Three key decisions about retirement benefits can help couples make their money last — or dramatically increase the chances the survivor will end up broke.
Widowed women are twice as likely as their male counterparts to live in poverty during retirement, according to a March study by the National Institute on Retirement Security. But anyone who outlives a mate can be vulnerable to a big drop in income and lifestyle because of shortsighted decisions about claiming benefits.
These are the decisions that couples need to get right:
- How to take retirement benefits
You may be offered a choice between taking a lump-sum distribution from your retirement plan or accepting a series of monthly checks. Theoretically it’s possible to earn more over time by investing the lump sum, but a bad market or a too-rapid withdrawal rate can undermine your returns. By contrast, the monthly checks could be guaranteed income that can last for both your lifetimes.
Couples should try to make sure that at least their basic expenses in retirement are covered by sources of income that are guaranteed, which can include Social Security, pension payouts and annuities.
- Which payout option to choose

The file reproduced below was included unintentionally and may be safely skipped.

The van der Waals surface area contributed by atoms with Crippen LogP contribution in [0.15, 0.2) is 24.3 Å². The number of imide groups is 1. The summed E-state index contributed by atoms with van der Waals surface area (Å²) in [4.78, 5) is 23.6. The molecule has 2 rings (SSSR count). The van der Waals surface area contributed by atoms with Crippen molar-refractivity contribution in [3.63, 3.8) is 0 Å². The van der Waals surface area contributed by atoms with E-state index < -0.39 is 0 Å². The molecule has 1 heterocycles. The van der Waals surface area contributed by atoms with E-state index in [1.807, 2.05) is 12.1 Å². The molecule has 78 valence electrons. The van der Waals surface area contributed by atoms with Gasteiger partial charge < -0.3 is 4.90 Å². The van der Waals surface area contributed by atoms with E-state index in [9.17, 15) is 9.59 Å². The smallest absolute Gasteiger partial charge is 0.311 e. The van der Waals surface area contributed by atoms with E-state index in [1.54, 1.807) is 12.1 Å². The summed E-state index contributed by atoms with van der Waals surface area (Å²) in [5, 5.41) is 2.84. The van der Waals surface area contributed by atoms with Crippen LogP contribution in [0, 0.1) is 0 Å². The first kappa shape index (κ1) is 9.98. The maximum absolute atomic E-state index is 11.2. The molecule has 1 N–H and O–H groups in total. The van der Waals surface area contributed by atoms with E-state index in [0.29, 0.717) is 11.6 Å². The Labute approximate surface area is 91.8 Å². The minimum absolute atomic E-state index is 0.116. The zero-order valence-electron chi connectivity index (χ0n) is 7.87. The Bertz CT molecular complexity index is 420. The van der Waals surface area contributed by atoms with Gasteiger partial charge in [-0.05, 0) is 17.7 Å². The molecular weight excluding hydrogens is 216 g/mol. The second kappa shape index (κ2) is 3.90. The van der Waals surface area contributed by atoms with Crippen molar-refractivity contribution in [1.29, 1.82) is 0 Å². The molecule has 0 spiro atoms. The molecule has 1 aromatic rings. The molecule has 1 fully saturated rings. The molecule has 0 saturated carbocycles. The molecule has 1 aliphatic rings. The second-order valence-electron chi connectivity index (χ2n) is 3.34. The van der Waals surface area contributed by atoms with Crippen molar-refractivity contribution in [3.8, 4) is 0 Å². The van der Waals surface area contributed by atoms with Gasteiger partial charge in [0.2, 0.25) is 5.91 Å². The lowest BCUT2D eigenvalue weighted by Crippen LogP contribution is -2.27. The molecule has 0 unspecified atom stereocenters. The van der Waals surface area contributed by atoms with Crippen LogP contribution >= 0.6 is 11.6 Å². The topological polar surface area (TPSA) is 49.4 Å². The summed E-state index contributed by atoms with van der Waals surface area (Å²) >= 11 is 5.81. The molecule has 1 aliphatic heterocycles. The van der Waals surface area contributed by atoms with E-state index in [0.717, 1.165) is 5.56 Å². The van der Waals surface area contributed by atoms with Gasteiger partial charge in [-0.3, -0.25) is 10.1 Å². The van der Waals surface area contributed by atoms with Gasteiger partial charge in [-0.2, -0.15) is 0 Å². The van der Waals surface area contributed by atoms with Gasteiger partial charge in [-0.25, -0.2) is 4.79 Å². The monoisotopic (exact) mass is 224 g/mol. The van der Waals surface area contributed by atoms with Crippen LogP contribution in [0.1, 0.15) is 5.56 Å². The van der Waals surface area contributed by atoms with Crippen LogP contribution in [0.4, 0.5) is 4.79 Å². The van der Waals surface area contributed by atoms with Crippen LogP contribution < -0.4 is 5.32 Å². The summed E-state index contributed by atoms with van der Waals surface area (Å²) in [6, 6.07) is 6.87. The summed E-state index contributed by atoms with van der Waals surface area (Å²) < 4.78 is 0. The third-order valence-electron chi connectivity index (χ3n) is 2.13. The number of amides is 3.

If you do opt for monthly checks from a pension fund, you need to decide how big your checks will be and how long they will last.
Let’s say your pension plan would give you $3,000 a month if you opted for the single-life payout — but that payment ends when you die. A joint-and-survivor payout that drops by half after your death might start at $2,873, assuming you and your spouse are roughly the same age.
If you want the checks to stay level after you die, your initial monthly payments might shrink to $2,754. Delia Fernandez, a certified financial planner in Los Alamitos, California, suggests clients choose this option unless there’s a compelling reason to reduce it, such as a spouse who “has a whole bunch of money or a pension of her own.”
- When to claim social security
The higher earner typically should delay starting Social Security as long as possible, because that’s the benefit the survivor will get. (The survivor’s benefit is the larger of the two the couple receives.)
Those who wait beyond full retirement age can increase their benefits by an additional 8 percent a year until their checks max out at age 70. Conversely, an early start locks in a permanently reduced check.
Be wary of insurance schemes that suggest you opt for a single-life payout from a pension and use a part of that larger check to buy life insurance instead. This so-called pension maximization may be a plan only an insurance agent could love, so run it past a fee-only financial planner — one who doesn’t earn commissions on insurance sales — for an objective second opinion before you proceed.